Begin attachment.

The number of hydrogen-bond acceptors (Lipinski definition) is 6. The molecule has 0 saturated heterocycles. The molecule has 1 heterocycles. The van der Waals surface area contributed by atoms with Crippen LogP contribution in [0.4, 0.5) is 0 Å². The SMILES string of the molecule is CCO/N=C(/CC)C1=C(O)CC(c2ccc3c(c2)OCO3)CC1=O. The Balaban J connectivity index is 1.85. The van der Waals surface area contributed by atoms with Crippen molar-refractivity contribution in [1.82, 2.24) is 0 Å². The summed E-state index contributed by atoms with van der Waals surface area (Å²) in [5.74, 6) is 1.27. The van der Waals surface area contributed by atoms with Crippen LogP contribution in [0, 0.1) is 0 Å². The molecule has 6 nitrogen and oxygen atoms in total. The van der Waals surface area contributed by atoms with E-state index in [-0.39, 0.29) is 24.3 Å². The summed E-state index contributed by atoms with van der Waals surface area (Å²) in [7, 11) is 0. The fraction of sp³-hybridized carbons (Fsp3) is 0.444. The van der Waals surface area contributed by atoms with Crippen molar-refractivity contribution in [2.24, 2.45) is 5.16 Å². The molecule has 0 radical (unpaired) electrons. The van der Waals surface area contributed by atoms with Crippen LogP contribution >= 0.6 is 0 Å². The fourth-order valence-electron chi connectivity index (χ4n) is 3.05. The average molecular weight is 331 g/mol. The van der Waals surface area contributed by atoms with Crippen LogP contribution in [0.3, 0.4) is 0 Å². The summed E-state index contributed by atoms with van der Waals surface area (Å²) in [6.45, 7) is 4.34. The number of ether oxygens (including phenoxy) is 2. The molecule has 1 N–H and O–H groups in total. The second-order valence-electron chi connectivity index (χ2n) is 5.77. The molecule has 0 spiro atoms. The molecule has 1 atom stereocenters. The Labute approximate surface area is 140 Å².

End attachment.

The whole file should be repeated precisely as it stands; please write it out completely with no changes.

The number of hydrogen-bond acceptors (Lipinski definition) is 6. The molecule has 0 saturated heterocycles. The molecule has 1 heterocycles. The van der Waals surface area contributed by atoms with Crippen LogP contribution in [0.4, 0.5) is 0 Å². The SMILES string of the molecule is CCO/N=C(/CC)C1=C(O)CC(c2ccc3c(c2)OCO3)CC1=O. The Balaban J connectivity index is 1.85. The van der Waals surface area contributed by atoms with Crippen molar-refractivity contribution in [1.82, 2.24) is 0 Å². The summed E-state index contributed by atoms with van der Waals surface area (Å²) in [5.74, 6) is 1.27. The van der Waals surface area contributed by atoms with Crippen LogP contribution in [0, 0.1) is 0 Å². The molecule has 6 nitrogen and oxygen atoms in total. The van der Waals surface area contributed by atoms with E-state index in [-0.39, 0.29) is 24.3 Å². The summed E-state index contributed by atoms with van der Waals surface area (Å²) in [7, 11) is 0. The fraction of sp³-hybridized carbons (Fsp3) is 0.444. The van der Waals surface area contributed by atoms with Crippen molar-refractivity contribution in [2.24, 2.45) is 5.16 Å². The molecule has 0 radical (unpaired) electrons. The van der Waals surface area contributed by atoms with Crippen LogP contribution >= 0.6 is 0 Å². The fourth-order valence-electron chi connectivity index (χ4n) is 3.05. The average molecular weight is 331 g/mol. The van der Waals surface area contributed by atoms with Crippen LogP contribution in [0.3, 0.4) is 0 Å². The summed E-state index contributed by atoms with van der Waals surface area (Å²) in [6.45, 7) is 4.34. The number of ether oxygens (including phenoxy) is 2. The molecule has 1 N–H and O–H groups in total. The second-order valence-electron chi connectivity index (χ2n) is 5.77. The molecule has 0 spiro atoms. The molecule has 1 atom stereocenters. The Labute approximate surface area is 140 Å².